At heart of today’s opinion is a finding by Judge Lamberth that the bulk of the funds claims are barred by the Housing and Economic Recovery Act, or HERA. Specifically, the opinion concludes that HERA contains only an extremely narrow window for suits against FHFA as conservator. Rejecting the contention that even claims of “arbitrary and capricious” behavior by the FHFA are barred by HERA, Judge Lamberth concluded that the only types of declaratory relief that could survive HERA’s “express anti-injunction provision” are those premised on the FHA acting beyond the scope of its authority

Even construing the facts in the light most favorable to the funds, Judge Lamberth found that they could not allege that FHFA was acting beyond its authority. Importantly, he also found that FHFA’s subjective motivations are irrelevant in this inquiry. “The court must look atwhat has happened, not why it happened,” reads the opinion. (emphasis in original). Judge Lamberth also stresses that both sides are sophisticated 

Specifically on the critical question of FHFA’s authority, the opinion notes: “Of most relevance to the present litigation, HERA empowered FHFA, as conservator or receiver, to “immediately succeed to—(i) all rights, titles, powers, and privileges of the [GSE], and of any stockholder, officer, or director of such [GSE] with respect to the [GSE] and the assets of the [GSE].” Further, the HERA statute sets forth a limitation on court action that “may take any action to restrain or affect the exercise of powers or functions of [FHFA] as a conservator or a receiver.”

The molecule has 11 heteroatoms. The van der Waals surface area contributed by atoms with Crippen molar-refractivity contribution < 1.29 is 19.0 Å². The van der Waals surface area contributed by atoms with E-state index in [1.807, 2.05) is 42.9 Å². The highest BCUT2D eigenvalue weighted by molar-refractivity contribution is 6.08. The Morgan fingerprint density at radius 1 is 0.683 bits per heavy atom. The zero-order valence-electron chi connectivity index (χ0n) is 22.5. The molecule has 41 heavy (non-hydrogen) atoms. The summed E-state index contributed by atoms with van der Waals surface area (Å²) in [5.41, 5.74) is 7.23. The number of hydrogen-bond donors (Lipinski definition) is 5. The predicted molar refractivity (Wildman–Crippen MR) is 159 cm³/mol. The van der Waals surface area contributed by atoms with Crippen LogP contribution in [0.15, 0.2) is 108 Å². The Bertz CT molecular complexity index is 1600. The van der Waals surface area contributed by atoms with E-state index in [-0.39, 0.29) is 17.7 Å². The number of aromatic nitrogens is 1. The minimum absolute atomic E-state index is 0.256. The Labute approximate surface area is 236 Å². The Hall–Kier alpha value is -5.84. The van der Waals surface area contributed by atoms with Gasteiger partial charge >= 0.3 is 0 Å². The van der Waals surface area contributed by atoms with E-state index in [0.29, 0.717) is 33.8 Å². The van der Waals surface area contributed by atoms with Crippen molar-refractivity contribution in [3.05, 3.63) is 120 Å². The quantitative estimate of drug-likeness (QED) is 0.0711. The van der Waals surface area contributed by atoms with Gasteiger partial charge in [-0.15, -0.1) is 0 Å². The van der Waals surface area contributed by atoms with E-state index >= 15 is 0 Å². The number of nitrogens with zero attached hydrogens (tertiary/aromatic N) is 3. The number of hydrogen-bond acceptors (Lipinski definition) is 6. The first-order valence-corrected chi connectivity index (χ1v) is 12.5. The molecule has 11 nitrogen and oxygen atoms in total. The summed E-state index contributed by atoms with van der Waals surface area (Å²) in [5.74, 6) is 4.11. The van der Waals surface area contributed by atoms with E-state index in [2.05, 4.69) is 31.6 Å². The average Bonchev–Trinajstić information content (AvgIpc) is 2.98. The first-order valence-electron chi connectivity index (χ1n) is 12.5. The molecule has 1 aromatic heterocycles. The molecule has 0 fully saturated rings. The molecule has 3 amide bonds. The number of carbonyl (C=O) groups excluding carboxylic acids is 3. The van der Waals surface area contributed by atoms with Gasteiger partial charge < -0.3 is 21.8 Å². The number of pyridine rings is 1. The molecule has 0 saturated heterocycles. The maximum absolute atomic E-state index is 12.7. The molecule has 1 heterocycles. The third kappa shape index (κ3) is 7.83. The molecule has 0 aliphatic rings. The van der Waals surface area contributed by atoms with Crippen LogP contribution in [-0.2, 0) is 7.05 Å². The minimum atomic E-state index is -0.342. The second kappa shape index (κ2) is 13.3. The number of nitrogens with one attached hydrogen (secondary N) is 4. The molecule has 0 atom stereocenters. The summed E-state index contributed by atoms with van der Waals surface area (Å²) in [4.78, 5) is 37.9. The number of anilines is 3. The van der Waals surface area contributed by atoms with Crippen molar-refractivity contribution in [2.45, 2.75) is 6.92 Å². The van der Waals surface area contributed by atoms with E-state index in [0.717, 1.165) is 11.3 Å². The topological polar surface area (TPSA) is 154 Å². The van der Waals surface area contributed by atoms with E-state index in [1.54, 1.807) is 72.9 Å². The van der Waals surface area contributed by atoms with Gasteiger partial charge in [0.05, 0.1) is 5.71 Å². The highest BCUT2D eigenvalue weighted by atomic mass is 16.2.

The opinion rejects claims by the funds that the conservatorship was a de facto liquidation and allegations that Treasury was improperly directing the FHFA. “The plaintiffs cannot transform subjective, conclusory  allegations into objective facts,” says Judge Lamberth.